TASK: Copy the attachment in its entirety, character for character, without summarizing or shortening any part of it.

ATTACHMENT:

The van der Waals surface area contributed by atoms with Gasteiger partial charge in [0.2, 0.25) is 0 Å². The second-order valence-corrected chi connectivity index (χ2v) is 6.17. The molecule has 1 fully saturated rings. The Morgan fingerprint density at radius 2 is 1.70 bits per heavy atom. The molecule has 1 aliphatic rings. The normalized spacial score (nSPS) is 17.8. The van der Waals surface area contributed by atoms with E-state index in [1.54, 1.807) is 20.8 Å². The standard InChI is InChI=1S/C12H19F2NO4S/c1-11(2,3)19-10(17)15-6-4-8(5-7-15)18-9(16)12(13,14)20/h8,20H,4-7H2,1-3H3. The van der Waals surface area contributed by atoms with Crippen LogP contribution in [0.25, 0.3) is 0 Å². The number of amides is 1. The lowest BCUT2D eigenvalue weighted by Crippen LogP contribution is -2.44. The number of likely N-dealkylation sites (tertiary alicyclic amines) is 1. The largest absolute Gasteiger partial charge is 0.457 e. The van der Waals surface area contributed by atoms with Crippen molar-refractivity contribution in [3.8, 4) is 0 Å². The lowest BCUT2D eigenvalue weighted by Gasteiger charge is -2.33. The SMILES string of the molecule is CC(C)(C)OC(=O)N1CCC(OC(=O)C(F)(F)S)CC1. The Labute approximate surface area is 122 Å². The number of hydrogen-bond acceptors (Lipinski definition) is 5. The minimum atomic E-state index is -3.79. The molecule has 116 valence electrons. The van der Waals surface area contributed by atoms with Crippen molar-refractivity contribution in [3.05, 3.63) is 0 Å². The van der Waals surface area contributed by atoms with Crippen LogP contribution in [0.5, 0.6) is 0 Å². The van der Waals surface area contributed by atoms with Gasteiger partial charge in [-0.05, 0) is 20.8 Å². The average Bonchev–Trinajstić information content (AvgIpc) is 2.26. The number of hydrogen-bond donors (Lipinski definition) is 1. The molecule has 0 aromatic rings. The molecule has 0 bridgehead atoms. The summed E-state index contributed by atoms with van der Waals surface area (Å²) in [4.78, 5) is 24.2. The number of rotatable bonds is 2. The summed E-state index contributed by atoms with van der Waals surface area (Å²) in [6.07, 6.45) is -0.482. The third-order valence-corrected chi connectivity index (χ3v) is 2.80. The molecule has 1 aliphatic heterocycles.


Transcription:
The van der Waals surface area contributed by atoms with Gasteiger partial charge in [0.2, 0.25) is 0 Å². The second-order valence-corrected chi connectivity index (χ2v) is 6.17. The molecule has 1 fully saturated rings. The Morgan fingerprint density at radius 2 is 1.70 bits per heavy atom. The molecule has 1 aliphatic rings. The normalized spacial score (nSPS) is 17.8. The van der Waals surface area contributed by atoms with E-state index in [1.54, 1.807) is 20.8 Å². The standard InChI is InChI=1S/C12H19F2NO4S/c1-11(2,3)19-10(17)15-6-4-8(5-7-15)18-9(16)12(13,14)20/h8,20H,4-7H2,1-3H3. The van der Waals surface area contributed by atoms with Crippen LogP contribution in [0.25, 0.3) is 0 Å². The number of amides is 1. The lowest BCUT2D eigenvalue weighted by Crippen LogP contribution is -2.44. The number of likely N-dealkylation sites (tertiary alicyclic amines) is 1. The largest absolute Gasteiger partial charge is 0.457 e. The van der Waals surface area contributed by atoms with Crippen molar-refractivity contribution in [3.8, 4) is 0 Å². The lowest BCUT2D eigenvalue weighted by Gasteiger charge is -2.33. The SMILES string of the molecule is CC(C)(C)OC(=O)N1CCC(OC(=O)C(F)(F)S)CC1. The Labute approximate surface area is 122 Å². The number of hydrogen-bond acceptors (Lipinski definition) is 5. The minimum atomic E-state index is -3.79. The molecule has 116 valence electrons. The van der Waals surface area contributed by atoms with Crippen molar-refractivity contribution in [3.05, 3.63) is 0 Å². The van der Waals surface area contributed by atoms with Crippen LogP contribution in [0.5, 0.6) is 0 Å². The van der Waals surface area contributed by atoms with Gasteiger partial charge in [-0.05, 0) is 20.8 Å². The average Bonchev–Trinajstić information content (AvgIpc) is 2.26. The number of hydrogen-bond donors (Lipinski definition) is 1. The molecule has 0 aromatic rings. The molecule has 0 bridgehead atoms. The summed E-state index contributed by atoms with van der Waals surface area (Å²) in [4.78, 5) is 24.2. The number of rotatable bonds is 2. The summed E-state index contributed by atoms with van der Waals surface area (Å²) in [6.07, 6.45) is -0.482. The third-order valence-corrected chi connectivity index (χ3v) is 2.80. The molecule has 1 aliphatic heterocycles.